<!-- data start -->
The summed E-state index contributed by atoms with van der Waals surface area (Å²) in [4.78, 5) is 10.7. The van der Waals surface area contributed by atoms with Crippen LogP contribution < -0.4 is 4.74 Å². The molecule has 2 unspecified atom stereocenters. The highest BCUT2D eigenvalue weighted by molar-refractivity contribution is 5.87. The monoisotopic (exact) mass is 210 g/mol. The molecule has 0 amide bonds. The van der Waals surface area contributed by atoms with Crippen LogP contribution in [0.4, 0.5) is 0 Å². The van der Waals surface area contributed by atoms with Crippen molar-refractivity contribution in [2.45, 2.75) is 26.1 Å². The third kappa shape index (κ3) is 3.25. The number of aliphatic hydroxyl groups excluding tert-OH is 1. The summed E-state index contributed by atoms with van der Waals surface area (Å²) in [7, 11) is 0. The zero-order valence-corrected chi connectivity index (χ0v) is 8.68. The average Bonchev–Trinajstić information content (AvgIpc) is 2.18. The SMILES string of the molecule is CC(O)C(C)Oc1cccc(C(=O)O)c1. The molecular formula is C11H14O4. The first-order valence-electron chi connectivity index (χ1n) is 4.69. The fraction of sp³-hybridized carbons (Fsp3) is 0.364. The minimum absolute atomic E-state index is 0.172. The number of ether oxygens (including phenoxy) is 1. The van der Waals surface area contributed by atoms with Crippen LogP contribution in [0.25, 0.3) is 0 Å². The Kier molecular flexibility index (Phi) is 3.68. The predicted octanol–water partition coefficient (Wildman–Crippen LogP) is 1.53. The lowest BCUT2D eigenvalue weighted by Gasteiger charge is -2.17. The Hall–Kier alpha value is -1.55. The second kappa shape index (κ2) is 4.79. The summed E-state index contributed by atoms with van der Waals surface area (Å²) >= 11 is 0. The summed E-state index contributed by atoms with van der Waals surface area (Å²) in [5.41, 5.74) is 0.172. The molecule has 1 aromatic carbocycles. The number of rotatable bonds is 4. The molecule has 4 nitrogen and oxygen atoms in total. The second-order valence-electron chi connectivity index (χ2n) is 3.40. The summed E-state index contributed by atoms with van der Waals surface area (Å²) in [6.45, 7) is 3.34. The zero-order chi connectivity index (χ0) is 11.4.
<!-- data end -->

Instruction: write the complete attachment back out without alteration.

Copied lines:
The summed E-state index contributed by atoms with van der Waals surface area (Å²) in [4.78, 5) is 10.7. The van der Waals surface area contributed by atoms with Crippen LogP contribution < -0.4 is 4.74 Å². The molecule has 2 unspecified atom stereocenters. The highest BCUT2D eigenvalue weighted by molar-refractivity contribution is 5.87. The monoisotopic (exact) mass is 210 g/mol. The molecule has 0 amide bonds. The van der Waals surface area contributed by atoms with Crippen LogP contribution in [0.4, 0.5) is 0 Å². The van der Waals surface area contributed by atoms with Crippen molar-refractivity contribution in [2.45, 2.75) is 26.1 Å². The third kappa shape index (κ3) is 3.25. The number of aliphatic hydroxyl groups excluding tert-OH is 1. The summed E-state index contributed by atoms with van der Waals surface area (Å²) in [7, 11) is 0. The zero-order valence-corrected chi connectivity index (χ0v) is 8.68. The average Bonchev–Trinajstić information content (AvgIpc) is 2.18. The SMILES string of the molecule is CC(O)C(C)Oc1cccc(C(=O)O)c1. The molecular formula is C11H14O4. The first-order valence-electron chi connectivity index (χ1n) is 4.69. The fraction of sp³-hybridized carbons (Fsp3) is 0.364. The minimum absolute atomic E-state index is 0.172. The number of ether oxygens (including phenoxy) is 1. The van der Waals surface area contributed by atoms with Crippen LogP contribution in [0.25, 0.3) is 0 Å². The Kier molecular flexibility index (Phi) is 3.68. The predicted octanol–water partition coefficient (Wildman–Crippen LogP) is 1.53. The lowest BCUT2D eigenvalue weighted by Gasteiger charge is -2.17. The Hall–Kier alpha value is -1.55. The second kappa shape index (κ2) is 4.79. The summed E-state index contributed by atoms with van der Waals surface area (Å²) >= 11 is 0. The summed E-state index contributed by atoms with van der Waals surface area (Å²) in [5.41, 5.74) is 0.172. The molecule has 1 aromatic carbocycles. The number of rotatable bonds is 4. The molecule has 4 nitrogen and oxygen atoms in total. The second-order valence-electron chi connectivity index (χ2n) is 3.40. The summed E-state index contributed by atoms with van der Waals surface area (Å²) in [6.45, 7) is 3.34. The zero-order chi connectivity index (χ0) is 11.4.